Imagine if Thanksgiving helped your diet? What if starting a tradition of gratitude resulted in becoming thinner? Well, it just might be possible. According to Dr. Robert Emmons, a professor of psychology at the University of California, Davis and the founder a research lab that studies the effects of grateful living found in a 2003 research study that participants who took time weekly to reflect on things for which they were grateful reported fewer symptoms of physical illness and spent more time exercising.

gratitude and weight loss

There are other weight management benefits to gratitude as well. A study published in the Journal of Consulting and Clinical Psychology in 2015 found that people who took part in a diary exercise twice a week asking them to document people and things that helped them at work reduced their stress and depressive symptoms significantly. Stress creates cortisol and we have been told how cortisol adds weight to our bodies.

It is often quoted that what we most think about is what we become. Our self-talk tends to be negative and critical, so guess what we become?  If you spend your day thinking about how fat you are, how much you hate yourself and how deprived you feel by your current diet, then you will amplify those miserable feelings. Complaining will inevitably create even more circumstances to despise.

Furthermore, negative thinking can lead to less ability to cope with any annoyances, thus creating a bad day. On a bad day, we will often make the excuse that we have “earned” whatever fattening goodie we consume. If instead, you have turned your thoughts to gratitude, you have more fortitude! It becomes easier to stop before you bite. Feelings of serenity and quiet joy make it easier to brew a cup of tea rather than guzzle a high-calorie chocolate shake and a couple of cookies.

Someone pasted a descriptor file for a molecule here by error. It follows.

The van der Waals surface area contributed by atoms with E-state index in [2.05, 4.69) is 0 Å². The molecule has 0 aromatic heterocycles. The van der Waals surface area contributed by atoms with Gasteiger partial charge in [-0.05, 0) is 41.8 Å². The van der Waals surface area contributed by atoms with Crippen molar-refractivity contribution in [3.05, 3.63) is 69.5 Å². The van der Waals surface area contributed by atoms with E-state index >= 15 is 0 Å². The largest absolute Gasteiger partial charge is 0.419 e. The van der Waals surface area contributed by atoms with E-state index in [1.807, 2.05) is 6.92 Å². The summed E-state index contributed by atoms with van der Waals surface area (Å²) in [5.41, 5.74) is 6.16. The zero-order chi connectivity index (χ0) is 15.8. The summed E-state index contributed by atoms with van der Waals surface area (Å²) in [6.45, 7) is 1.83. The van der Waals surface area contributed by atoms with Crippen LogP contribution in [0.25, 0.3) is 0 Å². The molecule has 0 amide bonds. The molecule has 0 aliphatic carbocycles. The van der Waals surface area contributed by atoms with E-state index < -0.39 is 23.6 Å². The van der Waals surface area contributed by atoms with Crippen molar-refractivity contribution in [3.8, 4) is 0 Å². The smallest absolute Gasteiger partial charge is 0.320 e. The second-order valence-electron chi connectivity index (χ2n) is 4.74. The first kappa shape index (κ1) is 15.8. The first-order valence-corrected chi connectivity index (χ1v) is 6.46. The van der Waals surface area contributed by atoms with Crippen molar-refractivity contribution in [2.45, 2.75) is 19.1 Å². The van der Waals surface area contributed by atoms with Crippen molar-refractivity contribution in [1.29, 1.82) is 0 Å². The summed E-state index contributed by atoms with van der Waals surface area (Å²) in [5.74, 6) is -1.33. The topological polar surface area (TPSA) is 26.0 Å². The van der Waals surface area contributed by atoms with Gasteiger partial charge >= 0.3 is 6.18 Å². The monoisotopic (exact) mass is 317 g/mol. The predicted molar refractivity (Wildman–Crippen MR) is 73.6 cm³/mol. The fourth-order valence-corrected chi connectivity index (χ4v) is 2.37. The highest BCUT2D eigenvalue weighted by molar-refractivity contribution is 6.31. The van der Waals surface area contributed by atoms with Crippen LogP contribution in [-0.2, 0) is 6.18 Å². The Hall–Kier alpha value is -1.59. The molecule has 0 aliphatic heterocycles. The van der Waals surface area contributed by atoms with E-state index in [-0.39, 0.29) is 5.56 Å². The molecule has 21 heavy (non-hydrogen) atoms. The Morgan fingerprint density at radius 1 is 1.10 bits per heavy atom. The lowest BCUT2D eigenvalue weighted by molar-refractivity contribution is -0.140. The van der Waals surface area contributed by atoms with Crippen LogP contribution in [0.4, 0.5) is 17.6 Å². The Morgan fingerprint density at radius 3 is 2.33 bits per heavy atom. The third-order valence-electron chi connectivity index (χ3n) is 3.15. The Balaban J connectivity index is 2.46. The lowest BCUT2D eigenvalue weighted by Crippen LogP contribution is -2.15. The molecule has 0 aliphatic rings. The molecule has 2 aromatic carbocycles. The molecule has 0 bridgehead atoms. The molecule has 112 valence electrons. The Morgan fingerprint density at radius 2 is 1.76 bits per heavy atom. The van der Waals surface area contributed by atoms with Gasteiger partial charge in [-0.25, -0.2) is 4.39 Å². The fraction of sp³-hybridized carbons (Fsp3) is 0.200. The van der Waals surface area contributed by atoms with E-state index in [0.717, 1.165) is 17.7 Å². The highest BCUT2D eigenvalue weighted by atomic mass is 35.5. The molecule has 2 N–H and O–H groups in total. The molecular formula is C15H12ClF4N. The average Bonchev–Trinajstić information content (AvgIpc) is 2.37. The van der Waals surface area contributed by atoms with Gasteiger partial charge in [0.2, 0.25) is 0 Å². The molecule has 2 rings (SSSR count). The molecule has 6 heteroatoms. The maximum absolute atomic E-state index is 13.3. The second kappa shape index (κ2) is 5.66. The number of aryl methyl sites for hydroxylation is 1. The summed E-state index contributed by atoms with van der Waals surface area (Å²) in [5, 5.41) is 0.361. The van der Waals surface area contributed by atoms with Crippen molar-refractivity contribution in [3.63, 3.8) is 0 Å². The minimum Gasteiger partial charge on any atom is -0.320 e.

If we are grateful for our food, we are more likely to take the time to savor it. Angry eating or conciliatory eating both tend to be fast eating, which means we consume a whole lot more food before the full signal goes off, if we even listen to the signal!

How to practice gratitude? Manypeople enjoy keeping a gratitude journal. The act of writing down a grateful thought is powerful. It is also helpful to have what has been written down in the past in those “not so grateful” moments. Saying Grace before eating is not only a nice Spiritual practice, it also slows you down, allows you to take a breath and appreciate the food, the person who provided the food and the abundance that it represents.

Try this little exercise:

Close your eyes and take a cleansing breath. Imagine someone for whom you are grateful. Consider what they bring to your life. Now, imagine life without ever having known that person. Allow yourself to experience this fully. Take another deep breath and then add the person back into your life. Now notice how your thoughts change and your body relaxes.

Send all the good feelings and sensations to your right hand, hold on to them. Allow any feelings of loss you may still be experiencing from not knowing that individual to be held in your left hand and then feel your hand open and release them.

Take a deep breath and relax even further. Imagine a mist of color (a favorite color) entering the area you are in and allow yourself to breath the color in. That color now reminds you of the person you are appreciating and the gratitude you feel for them. Breathe in the good feelings, add the color and now add a favorite scent, perhaps the cologne they wear, maybe something special from childhood. Bask in the sensations, make them as real and as intense as you can. Then just relax.

Anytime you see the color from your mediation, stop to take a deep breath and recall the gratitude you feel for that person.